Parents are the main people who are responsible for their children development, understanding of the world around, and promoting desirable behaviors that meet special standards and rules. Misbehavior of children is a burning topic for consideration in many countries because parents want to choose the most appropriate options to solve this problem, the society aims at protecting children and their rights, and policymakers have to consider all aspects to make sure that justice and clarity are supported. In many countries, corporal punishment is the way of how parents try to manage their children behaviors. Many American parents believe that one good spanking may replace a number of words and explanations (Lansford et al., 2014). However, the problem is not that parents choose this option because of its simplicity and fast effects. The concern is that not all parents, as well as other family members, are actually aware of the outcomes of corporal punishment on their children, promoting the development and support of domestic violence.
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The point is that corporate punishment is usually explained as an activity that is used to change child maltreatment. Still, Schneider, MacKenzie, Waldfogel, and Brooks-Gunn (2015) admit that it is wrong to compare or combine the terms of corporate punishment and child maltreatment, and the possibility to introduce these two terms as synonyms result in high risks of physical abuse and domestic violence. Many social workers and political stakeholders may find it necessary to develop special legislation and laws to protect children against their parents. At the same time, it is wrong to support the possibility of partial interference of the government in family affairs. It is necessary to gather enough information, clarify each action and a situation in general, and consider all possible factors that may influence child and parental behavior. The problem is that the law is not always a solution to corporal punishment and domestic violence.
There are many factors and reasons that can be used to explain corporal punishment chosen by parents as a method of behavioral management. Despite possible similarities between corporal punishment and domestic violence, Lansford et al. (2014) suggest focusing on social circumstances of different countries. For example, the countries that support an authoritarian style of parenting do not find corporal punishment as a problem, and the counties where laissez-faire parenting is promoted may ban corporal punishment in any form (Lansford et al., 2014). Schneider et al. (2015) discover another aspect of this problem, explaining that the appropriateness of corporal punishment may depend on a person who reports on domestic violence. The recognition of all these factors proves that the problem of child maltreatment and corporate punishment cannot be fast solved. Much time, clear examples, and cultural peculiarities have to be taken into consideration.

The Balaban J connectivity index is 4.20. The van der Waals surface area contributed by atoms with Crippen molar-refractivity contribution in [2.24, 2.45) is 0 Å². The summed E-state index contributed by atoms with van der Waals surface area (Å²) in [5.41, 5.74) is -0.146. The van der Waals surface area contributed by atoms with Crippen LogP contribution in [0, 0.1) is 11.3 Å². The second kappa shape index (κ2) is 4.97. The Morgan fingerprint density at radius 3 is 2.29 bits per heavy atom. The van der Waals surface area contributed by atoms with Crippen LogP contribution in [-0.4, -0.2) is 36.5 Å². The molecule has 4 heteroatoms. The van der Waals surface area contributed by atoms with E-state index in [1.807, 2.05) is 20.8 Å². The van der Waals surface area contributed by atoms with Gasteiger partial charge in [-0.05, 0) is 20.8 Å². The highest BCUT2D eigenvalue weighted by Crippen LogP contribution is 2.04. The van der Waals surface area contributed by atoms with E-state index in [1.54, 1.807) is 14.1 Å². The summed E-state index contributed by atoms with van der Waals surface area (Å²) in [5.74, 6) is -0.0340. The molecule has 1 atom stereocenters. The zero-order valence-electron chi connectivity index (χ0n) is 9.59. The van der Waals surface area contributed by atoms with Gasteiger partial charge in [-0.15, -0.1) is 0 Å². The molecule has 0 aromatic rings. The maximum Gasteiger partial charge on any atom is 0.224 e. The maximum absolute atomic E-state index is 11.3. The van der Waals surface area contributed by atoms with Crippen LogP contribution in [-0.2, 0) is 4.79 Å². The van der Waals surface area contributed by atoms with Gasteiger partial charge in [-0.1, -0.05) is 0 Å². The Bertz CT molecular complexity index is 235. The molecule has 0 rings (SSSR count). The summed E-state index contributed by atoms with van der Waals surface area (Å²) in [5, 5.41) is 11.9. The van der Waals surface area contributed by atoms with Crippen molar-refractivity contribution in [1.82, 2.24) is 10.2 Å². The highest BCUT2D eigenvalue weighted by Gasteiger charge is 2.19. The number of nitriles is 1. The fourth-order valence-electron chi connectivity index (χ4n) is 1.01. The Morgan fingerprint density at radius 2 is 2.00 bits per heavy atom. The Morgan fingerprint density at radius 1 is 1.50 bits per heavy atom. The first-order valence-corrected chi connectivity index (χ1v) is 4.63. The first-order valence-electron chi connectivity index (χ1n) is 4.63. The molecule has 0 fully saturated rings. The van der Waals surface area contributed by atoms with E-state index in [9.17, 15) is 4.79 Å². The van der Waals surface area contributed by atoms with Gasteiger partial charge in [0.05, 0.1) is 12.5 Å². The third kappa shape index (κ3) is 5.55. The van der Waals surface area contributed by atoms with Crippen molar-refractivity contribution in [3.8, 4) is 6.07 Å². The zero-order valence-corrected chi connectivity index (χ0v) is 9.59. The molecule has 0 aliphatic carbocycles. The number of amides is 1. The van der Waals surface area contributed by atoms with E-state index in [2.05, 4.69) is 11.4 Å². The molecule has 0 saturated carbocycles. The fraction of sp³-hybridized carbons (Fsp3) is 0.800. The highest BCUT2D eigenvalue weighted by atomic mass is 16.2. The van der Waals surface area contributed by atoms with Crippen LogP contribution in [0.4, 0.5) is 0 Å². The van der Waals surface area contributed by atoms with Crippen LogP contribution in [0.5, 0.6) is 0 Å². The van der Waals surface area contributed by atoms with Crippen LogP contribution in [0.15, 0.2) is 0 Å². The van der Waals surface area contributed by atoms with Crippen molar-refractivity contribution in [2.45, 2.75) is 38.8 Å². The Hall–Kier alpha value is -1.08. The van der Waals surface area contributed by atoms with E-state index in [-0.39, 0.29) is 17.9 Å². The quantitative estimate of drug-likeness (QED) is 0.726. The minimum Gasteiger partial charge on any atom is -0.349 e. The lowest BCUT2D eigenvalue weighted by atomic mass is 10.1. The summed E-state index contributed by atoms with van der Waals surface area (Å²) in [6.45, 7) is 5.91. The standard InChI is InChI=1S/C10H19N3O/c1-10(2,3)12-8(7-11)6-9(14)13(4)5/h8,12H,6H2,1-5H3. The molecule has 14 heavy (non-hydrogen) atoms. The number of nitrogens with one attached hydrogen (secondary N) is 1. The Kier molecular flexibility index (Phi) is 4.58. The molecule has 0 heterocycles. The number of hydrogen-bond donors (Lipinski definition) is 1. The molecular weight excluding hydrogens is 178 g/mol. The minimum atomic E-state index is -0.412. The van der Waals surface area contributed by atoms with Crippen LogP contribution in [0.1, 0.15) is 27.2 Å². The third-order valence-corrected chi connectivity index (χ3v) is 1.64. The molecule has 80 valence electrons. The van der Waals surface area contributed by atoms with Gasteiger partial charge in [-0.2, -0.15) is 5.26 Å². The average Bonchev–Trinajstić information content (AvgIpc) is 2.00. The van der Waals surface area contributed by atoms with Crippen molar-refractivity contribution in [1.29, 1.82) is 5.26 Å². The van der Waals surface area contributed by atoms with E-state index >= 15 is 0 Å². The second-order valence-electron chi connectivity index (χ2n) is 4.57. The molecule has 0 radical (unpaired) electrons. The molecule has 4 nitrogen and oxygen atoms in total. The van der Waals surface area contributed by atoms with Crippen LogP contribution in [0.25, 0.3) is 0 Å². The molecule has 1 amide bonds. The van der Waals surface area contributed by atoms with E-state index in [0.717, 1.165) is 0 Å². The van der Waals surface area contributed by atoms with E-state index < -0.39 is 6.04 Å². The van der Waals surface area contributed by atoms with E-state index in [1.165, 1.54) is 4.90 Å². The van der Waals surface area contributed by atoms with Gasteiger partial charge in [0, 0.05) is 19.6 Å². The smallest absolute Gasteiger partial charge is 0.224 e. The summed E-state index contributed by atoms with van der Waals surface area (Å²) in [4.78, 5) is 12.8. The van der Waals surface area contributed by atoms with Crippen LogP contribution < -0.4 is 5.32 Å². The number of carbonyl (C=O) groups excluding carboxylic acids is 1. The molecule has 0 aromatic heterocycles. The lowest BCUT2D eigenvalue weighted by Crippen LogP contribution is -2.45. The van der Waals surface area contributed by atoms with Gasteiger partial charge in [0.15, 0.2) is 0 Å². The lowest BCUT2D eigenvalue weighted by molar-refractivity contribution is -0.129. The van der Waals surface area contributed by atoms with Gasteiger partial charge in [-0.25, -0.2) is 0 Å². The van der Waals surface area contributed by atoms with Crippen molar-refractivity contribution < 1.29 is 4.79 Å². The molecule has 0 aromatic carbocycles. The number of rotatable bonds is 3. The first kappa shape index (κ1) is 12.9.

The problem of domestic violence has to be solved because it also influences public opinion and attitudes. It is not enough to state that punishment of children is wrong or right. It is necessary to be ready to discover all its merits and demerits through the prism of such issues as education, legislation, and research. Mental health problems, unstable behaviors, poor academic achievements, and low employment may be the results of corporal punishment in families. At the same time, the absence of control and punishment may lead to the same problems. Therefore, thorough research and strong arguments have to be used to prove the extent to which corporal punishment may be approved, and the limitations when this type of punishment as a type of domestic violence cannot be allowed.
Lansford, J. E., Sharma, C., Malone, P. S., Woodlief, D., Dodge, K. A., Oburu, P.,… Giunta, L.D. (2014). Corporal punishment, maternal warmth, and child adjustment: A longitudinal study in eight countries. Journal of Clinical Child & Adolescent Psychology, 43(4), 670-685.
Schneider, W., MacKenzie, M., Waldfogel, J., & Brooks-Gunn, J. (2015). Parent and child reporting of corporal punishment: New evidence from the fragile families and child wellbeing study. Child Indicators Research, 8(2), 347-358.